"When misguided public opinion honors what is despicable and despises what is honorable, punishes virtue and rewards vice, encourages what is harmful and discourages what is useful, applauds falsehood and smothers truth under indifference or insult, a nation turns its back on progress and can be restored only by the terrible lessons of catastrophe." … Frederic Bastiat

Evil talks about tolerance only when it’s weak. When it gains the upper hand, its vanity always requires the destruction of the good and the innocent, because the example of good and innocent lives is an ongoing witness against it. So it always has been. So it always will be. And America has no special immunity to becoming an enemy of its own founding beliefs about human freedom, human dignity, the limited power of the state, and the sovereignty of God. – Archbishop Chaput


Wednesday, September 10, 2014

Something to Consider

Ever since the Fed embarked on its journey with Quantitative Easing, we have all been getting an education in how the markets are responding to this grand experiment. Now that they are scaling back their bond buying program, we are also getting an education in how the markets are responding to that as well.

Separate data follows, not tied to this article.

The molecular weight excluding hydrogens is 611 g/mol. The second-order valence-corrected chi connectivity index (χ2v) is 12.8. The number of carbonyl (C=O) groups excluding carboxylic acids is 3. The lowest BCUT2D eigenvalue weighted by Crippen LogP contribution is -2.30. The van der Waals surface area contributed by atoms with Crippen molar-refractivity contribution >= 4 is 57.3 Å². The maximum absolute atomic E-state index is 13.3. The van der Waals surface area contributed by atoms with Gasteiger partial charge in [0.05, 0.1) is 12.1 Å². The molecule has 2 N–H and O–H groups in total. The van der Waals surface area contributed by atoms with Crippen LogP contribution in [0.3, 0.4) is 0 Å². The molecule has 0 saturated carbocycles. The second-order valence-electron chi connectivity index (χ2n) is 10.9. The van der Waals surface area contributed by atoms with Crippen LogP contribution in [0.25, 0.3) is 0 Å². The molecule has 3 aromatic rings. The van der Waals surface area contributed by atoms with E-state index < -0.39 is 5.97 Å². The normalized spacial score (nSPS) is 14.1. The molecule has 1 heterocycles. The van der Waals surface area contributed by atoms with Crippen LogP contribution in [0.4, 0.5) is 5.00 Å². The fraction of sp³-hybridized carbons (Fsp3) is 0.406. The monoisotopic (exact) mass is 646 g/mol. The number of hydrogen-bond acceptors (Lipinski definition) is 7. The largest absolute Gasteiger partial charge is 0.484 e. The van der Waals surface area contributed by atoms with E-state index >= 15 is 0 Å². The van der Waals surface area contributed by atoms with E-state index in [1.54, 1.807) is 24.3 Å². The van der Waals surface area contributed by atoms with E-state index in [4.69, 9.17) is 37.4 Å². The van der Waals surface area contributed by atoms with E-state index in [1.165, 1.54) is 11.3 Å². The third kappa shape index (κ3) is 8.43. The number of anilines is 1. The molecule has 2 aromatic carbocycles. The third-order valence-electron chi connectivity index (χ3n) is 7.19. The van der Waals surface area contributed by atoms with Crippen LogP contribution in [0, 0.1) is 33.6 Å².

Most of the longer term readers here at the site will know that during the initial years of QE, nearly every asset class began moving higher. Some moved in response to ideas of liquidity injections while others moved higher in response to anticipated currency weakness.

This rising tide continued in near perfect sync until sometime in early 2012. That is when the commodity sector in general divorced itself from the rising equity markets.

As you can see from the chart that follows, stocks have moved relentlessly higher while the overall commodity sector has continued to sink. Just today it notched a 27 month low.

Yet in spite of this, we still have some telling us to prepare for runaway inflation any day now and of course with that, soaring precious metals prices.

The question one should pose is "WHY?". What evidence is there to suggest that a soaring move higher is just around the corner in precious metals?